Archives For March 2013

My latest decision on Luigi’s Mansion: Dark Moon was not to buy it because of the late March/early April retail and eShop 3DS release glut, but the free flashlight included with the premium edition convinced me otherwise. The flashlight’s presentation is exceptional, with a silver metal case and the game’s logo painted directly on the all-metal flashlight itself, and the single-button controls work flawlessly.

Reviewers of Dark Moon have heaped high praise on it for the gameplay, but what struck me (and several reviewers have made a point of this as well) is that the game is also exceptional in its characterization of Luigi. Watching the pre-launch videos I thought that Luigi’s near-constant Tex Avery-esque “WAAAAH!” would grate on me, but in the full game his fear and trepidation are much more understated and entirely believable. As I was directing Luigi around the mansion, listening to him sing along with the background music and look around warily, I realised he was acting exactly the way I would have in that situation. Luigi at times may be overdone for comedic effect in his limited appearances as second banana to his older and less interesting brother, but the year of Luigi could prove that he’s one of Nintendo’s most compelling but criminally overlooked characters.

Mario Kart 8 1/2

March 13, 2013 — Leave a comment

I’ve never concerned myself with answering the the “are video games art” question because it seems like the proverbial quest to nail a gelatin dessert to a wall, but the debate itself can be interesting and enlightening. Brian Moriarty, a former game designer for Infocom and Lucasfilm Games among other credits, gave a talk at the 2011 Game Developer’s Conference that takes the form of an apology for, and a defense of, Roger Ebert’s well-established and much-debated position that games cannot be considered great art.

Are video games sublime art? If not, why not? If so, how can this stately designation be justified? Brian Moriarty attempts to answer these questions, and draws some interesting and surprising parallels between the games industry, the movie industry and museum-legitimised works of visual art.

One of the features or purposes of great art Moriarty examines is that it seeks to convince the viewer of an inevitable conclusion. Games are guided systems of player choice, and as such work against this effect as part of their nature. Active and conscious participation dilutes the kind of contemplation necessary to be moved to that inevitable conclusion the artist intended. Although Moriarty’s lecture focuses on visual art, the same idea of viewing versus participation holds equally true for literature. As a reader my only task is imagining what the author has described for me, and not to exercise any purposeful will in a constant action/reaction cycle.

I remember some of the loudest silence I ever heard after reading the final line of George Orwell’s “1984,” closing the book, and lowering it. Was I ever the same after I read Allen Ginsberg’s “Howl?” I hope not. My only experience approaching the sublime in gaming is Kotaro Uchikoshi’s visual novel 999: Nine Hours, Nine Persons, Nine Doors. Visual novels are a type of video game that follow the form of Choose Your Own Adventure books with more intensive art requirements, scrolling text, and sound. In most of these games the story generally unfolds in a linear way, with occasional dialogue choices determining which branches of the story are followed to the end. 999 explodes the linear tree structure by featuring five endings that must be played through following multiple non-linear and overlapping paths before the sixth “true” ending with the most complete explanation of the game’s events becomes accessible; and it is spectacular exercise in narrative structure. It is also a seemingly gigantic and inefficient pain in the neck to play through the set gameplay sections repeatedly to find new dribs and drabs of information that inform the complete picture of the “true” ending.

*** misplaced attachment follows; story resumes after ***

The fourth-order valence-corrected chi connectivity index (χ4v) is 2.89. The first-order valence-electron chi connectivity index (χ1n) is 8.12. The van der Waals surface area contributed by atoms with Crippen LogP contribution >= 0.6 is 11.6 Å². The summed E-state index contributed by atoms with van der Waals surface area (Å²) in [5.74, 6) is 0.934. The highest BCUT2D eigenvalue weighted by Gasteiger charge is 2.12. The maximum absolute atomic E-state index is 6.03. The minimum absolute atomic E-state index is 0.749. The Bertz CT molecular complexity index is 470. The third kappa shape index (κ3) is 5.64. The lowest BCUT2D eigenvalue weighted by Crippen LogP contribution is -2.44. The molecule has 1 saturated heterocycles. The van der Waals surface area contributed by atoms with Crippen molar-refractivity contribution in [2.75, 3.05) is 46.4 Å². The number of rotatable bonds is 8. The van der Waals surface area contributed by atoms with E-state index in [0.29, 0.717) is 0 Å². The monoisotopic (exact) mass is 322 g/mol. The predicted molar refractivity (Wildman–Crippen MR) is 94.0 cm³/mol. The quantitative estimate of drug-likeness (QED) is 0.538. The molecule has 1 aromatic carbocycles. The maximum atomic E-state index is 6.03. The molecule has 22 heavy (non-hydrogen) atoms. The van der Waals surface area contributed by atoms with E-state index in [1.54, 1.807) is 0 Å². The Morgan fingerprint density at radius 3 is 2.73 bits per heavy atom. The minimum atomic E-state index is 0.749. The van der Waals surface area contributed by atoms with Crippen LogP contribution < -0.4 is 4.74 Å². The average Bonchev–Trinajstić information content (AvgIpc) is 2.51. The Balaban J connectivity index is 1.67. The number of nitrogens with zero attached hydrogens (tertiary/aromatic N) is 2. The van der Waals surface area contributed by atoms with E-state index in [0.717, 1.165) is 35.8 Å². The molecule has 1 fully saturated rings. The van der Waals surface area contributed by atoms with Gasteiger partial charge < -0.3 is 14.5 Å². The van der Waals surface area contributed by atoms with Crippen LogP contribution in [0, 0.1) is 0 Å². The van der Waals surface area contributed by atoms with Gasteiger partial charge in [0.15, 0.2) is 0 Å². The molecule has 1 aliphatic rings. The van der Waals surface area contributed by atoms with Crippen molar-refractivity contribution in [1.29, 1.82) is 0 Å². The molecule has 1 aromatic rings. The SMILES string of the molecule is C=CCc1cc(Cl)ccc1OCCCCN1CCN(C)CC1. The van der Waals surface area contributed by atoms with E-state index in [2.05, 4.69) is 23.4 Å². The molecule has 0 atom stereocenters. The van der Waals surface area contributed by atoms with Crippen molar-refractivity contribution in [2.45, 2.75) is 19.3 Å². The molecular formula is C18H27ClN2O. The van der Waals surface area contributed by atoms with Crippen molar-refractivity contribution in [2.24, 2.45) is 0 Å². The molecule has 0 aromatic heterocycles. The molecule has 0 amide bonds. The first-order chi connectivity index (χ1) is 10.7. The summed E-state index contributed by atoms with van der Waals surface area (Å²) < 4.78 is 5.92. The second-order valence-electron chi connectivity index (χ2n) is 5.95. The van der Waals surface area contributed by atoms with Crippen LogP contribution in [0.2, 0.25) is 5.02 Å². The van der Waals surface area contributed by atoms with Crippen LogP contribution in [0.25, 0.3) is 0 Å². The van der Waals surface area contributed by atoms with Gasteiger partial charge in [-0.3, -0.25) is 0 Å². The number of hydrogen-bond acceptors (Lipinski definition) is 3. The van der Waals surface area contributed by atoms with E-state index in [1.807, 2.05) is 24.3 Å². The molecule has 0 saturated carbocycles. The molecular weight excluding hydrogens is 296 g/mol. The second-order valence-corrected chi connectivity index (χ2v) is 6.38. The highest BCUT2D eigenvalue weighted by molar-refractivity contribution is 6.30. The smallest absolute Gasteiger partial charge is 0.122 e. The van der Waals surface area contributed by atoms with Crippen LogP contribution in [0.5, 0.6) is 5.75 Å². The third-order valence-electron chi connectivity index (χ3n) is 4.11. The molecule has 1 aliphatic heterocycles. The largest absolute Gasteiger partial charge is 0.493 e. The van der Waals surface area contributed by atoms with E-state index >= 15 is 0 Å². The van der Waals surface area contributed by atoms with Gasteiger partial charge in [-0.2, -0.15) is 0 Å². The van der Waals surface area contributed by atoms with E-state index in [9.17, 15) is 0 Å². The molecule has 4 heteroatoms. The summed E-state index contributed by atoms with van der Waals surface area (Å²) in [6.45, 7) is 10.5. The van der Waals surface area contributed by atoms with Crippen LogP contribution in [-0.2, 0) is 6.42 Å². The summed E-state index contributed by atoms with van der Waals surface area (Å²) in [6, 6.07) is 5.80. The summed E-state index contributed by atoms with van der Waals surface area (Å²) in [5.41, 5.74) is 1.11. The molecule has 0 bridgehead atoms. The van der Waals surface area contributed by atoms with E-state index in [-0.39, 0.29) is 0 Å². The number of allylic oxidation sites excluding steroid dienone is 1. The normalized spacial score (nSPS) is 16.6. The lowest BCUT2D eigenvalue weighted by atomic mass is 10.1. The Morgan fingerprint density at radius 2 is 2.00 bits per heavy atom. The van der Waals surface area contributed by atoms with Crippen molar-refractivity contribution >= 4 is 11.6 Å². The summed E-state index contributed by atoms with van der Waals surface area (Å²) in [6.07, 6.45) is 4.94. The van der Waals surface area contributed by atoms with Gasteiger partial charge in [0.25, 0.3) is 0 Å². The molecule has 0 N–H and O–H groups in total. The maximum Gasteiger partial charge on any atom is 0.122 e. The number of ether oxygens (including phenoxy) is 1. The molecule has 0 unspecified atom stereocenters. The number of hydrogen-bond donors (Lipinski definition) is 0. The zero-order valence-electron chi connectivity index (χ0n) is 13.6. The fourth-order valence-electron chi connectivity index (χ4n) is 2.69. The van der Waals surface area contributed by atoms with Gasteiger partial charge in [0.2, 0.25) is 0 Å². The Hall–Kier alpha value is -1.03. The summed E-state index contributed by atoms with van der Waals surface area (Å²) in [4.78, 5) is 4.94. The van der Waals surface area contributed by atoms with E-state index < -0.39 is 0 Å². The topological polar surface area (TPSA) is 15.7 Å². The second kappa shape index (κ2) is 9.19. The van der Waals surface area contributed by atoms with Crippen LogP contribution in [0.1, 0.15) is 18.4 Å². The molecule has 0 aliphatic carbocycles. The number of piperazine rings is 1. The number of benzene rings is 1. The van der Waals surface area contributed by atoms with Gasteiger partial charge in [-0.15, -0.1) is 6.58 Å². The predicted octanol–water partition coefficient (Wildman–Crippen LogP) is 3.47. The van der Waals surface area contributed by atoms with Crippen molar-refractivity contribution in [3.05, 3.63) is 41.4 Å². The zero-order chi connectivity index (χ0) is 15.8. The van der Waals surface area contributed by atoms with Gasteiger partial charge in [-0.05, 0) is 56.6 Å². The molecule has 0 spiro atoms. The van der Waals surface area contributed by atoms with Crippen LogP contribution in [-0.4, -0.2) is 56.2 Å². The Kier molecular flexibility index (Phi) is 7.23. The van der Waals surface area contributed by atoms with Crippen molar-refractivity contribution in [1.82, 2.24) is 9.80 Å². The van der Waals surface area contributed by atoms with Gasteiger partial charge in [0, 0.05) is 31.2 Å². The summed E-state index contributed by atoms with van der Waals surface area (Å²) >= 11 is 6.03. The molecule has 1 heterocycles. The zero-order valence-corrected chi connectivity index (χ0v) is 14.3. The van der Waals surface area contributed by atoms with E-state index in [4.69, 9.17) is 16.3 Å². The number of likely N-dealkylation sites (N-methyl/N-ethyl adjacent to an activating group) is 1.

While playing 999 the biggest metaphorical slap to my face was the moment several playthroughs deep where the protagonist realised the truth of the situation he was in; a situation which was violent, brutal, and created with a contempt for humanity that nature could hope to emulate with access to better technology. However, this revelation could just as easily have been a particularly well-written passage of a prose story, or the camera slowly tracking to a close-up of the character’s face as this new information dawns on him. I understood that I was experiencing something transcendent and only possible in a video game at that moment when I realised that the flaws in the gameplay were being harnessed to tell the story.

Did this qualify the game as great art? It was certainly a memorable experience of an artistic cultural product, but to my mind being able to call it “great art” ultimately wouldn’t change anything about the game, how I felt while playing it, or the achievements of the game’s development team.